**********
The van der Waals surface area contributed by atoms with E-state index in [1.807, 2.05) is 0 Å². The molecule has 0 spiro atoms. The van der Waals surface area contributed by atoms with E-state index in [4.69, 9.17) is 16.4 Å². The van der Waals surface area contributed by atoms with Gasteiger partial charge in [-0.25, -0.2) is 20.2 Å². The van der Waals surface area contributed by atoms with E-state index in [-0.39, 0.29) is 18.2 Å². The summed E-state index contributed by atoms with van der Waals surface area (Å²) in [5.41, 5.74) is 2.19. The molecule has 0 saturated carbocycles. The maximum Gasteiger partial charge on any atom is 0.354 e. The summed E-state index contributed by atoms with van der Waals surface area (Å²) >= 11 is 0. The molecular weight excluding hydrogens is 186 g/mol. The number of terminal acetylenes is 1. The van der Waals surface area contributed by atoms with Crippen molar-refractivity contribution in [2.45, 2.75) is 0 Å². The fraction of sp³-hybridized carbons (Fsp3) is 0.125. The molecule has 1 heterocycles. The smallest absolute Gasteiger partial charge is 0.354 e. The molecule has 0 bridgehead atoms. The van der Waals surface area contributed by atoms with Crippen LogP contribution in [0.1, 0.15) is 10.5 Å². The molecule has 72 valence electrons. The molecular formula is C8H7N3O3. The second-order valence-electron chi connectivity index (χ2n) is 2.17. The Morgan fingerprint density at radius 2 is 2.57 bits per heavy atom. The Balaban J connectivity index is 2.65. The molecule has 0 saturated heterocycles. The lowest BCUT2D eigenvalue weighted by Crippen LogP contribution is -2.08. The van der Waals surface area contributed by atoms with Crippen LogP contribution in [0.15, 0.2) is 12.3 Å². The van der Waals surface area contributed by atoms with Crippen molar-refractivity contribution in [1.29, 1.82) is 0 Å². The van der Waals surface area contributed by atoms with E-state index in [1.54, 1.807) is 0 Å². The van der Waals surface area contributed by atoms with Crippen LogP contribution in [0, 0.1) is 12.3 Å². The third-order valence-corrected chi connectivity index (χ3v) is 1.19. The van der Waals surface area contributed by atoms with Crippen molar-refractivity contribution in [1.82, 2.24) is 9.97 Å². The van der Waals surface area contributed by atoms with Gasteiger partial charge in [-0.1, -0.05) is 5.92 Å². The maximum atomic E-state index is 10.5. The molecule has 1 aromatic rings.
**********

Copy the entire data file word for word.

The van der Waals surface area contributed by atoms with E-state index in [1.807, 2.05) is 0 Å². The molecule has 0 spiro atoms. The van der Waals surface area contributed by atoms with E-state index in [4.69, 9.17) is 16.4 Å². The van der Waals surface area contributed by atoms with Gasteiger partial charge in [-0.25, -0.2) is 20.2 Å². The van der Waals surface area contributed by atoms with E-state index in [-0.39, 0.29) is 18.2 Å². The summed E-state index contributed by atoms with van der Waals surface area (Å²) in [5.41, 5.74) is 2.19. The molecule has 0 saturated carbocycles. The maximum Gasteiger partial charge on any atom is 0.354 e. The summed E-state index contributed by atoms with van der Waals surface area (Å²) >= 11 is 0. The molecular weight excluding hydrogens is 186 g/mol. The number of terminal acetylenes is 1. The van der Waals surface area contributed by atoms with Crippen molar-refractivity contribution in [2.45, 2.75) is 0 Å². The fraction of sp³-hybridized carbons (Fsp3) is 0.125. The molecule has 1 heterocycles. The smallest absolute Gasteiger partial charge is 0.354 e. The molecule has 0 bridgehead atoms. The van der Waals surface area contributed by atoms with Crippen LogP contribution in [0.1, 0.15) is 10.5 Å². The molecule has 72 valence electrons. The molecular formula is C8H7N3O3. The second-order valence-electron chi connectivity index (χ2n) is 2.17. The Morgan fingerprint density at radius 2 is 2.57 bits per heavy atom. The Balaban J connectivity index is 2.65. The molecule has 0 saturated heterocycles. The lowest BCUT2D eigenvalue weighted by Crippen LogP contribution is -2.08. The van der Waals surface area contributed by atoms with Crippen LogP contribution in [0.15, 0.2) is 12.3 Å². The van der Waals surface area contributed by atoms with Crippen molar-refractivity contribution in [1.29, 1.82) is 0 Å². The van der Waals surface area contributed by atoms with E-state index in [1.54, 1.807) is 0 Å². The van der Waals surface area contributed by atoms with Crippen LogP contribution in [0, 0.1) is 12.3 Å². The third-order valence-corrected chi connectivity index (χ3v) is 1.19. The van der Waals surface area contributed by atoms with Crippen molar-refractivity contribution in [1.82, 2.24) is 9.97 Å². The van der Waals surface area contributed by atoms with Gasteiger partial charge in [-0.1, -0.05) is 5.92 Å². The maximum atomic E-state index is 10.5. The molecule has 1 aromatic rings.